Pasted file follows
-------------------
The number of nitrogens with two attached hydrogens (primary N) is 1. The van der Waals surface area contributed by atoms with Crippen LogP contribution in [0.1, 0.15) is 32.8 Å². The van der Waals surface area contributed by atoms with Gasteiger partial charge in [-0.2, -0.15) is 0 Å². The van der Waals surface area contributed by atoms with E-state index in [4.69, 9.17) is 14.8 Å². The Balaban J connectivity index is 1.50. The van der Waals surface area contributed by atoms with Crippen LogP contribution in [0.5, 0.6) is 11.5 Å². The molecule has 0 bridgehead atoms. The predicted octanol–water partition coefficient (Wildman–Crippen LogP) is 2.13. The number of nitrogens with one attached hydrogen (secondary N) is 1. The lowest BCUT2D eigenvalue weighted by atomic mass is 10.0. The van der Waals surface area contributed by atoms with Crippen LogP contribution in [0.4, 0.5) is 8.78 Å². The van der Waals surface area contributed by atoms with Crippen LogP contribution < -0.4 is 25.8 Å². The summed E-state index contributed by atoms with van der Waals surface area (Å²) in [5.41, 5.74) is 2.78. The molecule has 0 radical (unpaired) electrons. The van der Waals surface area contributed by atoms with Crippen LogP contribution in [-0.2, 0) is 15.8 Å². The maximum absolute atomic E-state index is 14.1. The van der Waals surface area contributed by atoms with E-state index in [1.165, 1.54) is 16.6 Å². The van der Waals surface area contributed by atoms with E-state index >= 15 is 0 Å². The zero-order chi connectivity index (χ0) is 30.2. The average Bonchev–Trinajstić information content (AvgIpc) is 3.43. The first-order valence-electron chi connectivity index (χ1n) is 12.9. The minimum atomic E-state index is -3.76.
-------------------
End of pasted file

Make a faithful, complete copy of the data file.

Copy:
The number of nitrogens with two attached hydrogens (primary N) is 1. The van der Waals surface area contributed by atoms with Crippen LogP contribution in [0.1, 0.15) is 32.8 Å². The van der Waals surface area contributed by atoms with Gasteiger partial charge in [-0.2, -0.15) is 0 Å². The van der Waals surface area contributed by atoms with E-state index in [4.69, 9.17) is 14.8 Å². The Balaban J connectivity index is 1.50. The van der Waals surface area contributed by atoms with Crippen LogP contribution in [0.5, 0.6) is 11.5 Å². The molecule has 0 bridgehead atoms. The predicted octanol–water partition coefficient (Wildman–Crippen LogP) is 2.13. The number of nitrogens with one attached hydrogen (secondary N) is 1. The lowest BCUT2D eigenvalue weighted by atomic mass is 10.0. The van der Waals surface area contributed by atoms with Crippen LogP contribution in [0.4, 0.5) is 8.78 Å². The van der Waals surface area contributed by atoms with Crippen LogP contribution < -0.4 is 25.8 Å². The summed E-state index contributed by atoms with van der Waals surface area (Å²) in [5.41, 5.74) is 2.78. The molecule has 0 radical (unpaired) electrons. The van der Waals surface area contributed by atoms with Crippen LogP contribution in [-0.2, 0) is 15.8 Å². The maximum absolute atomic E-state index is 14.1. The van der Waals surface area contributed by atoms with E-state index in [1.165, 1.54) is 16.6 Å². The van der Waals surface area contributed by atoms with E-state index >= 15 is 0 Å². The zero-order chi connectivity index (χ0) is 30.2. The average Bonchev–Trinajstić information content (AvgIpc) is 3.43. The first-order valence-electron chi connectivity index (χ1n) is 12.9. The minimum atomic E-state index is -3.76.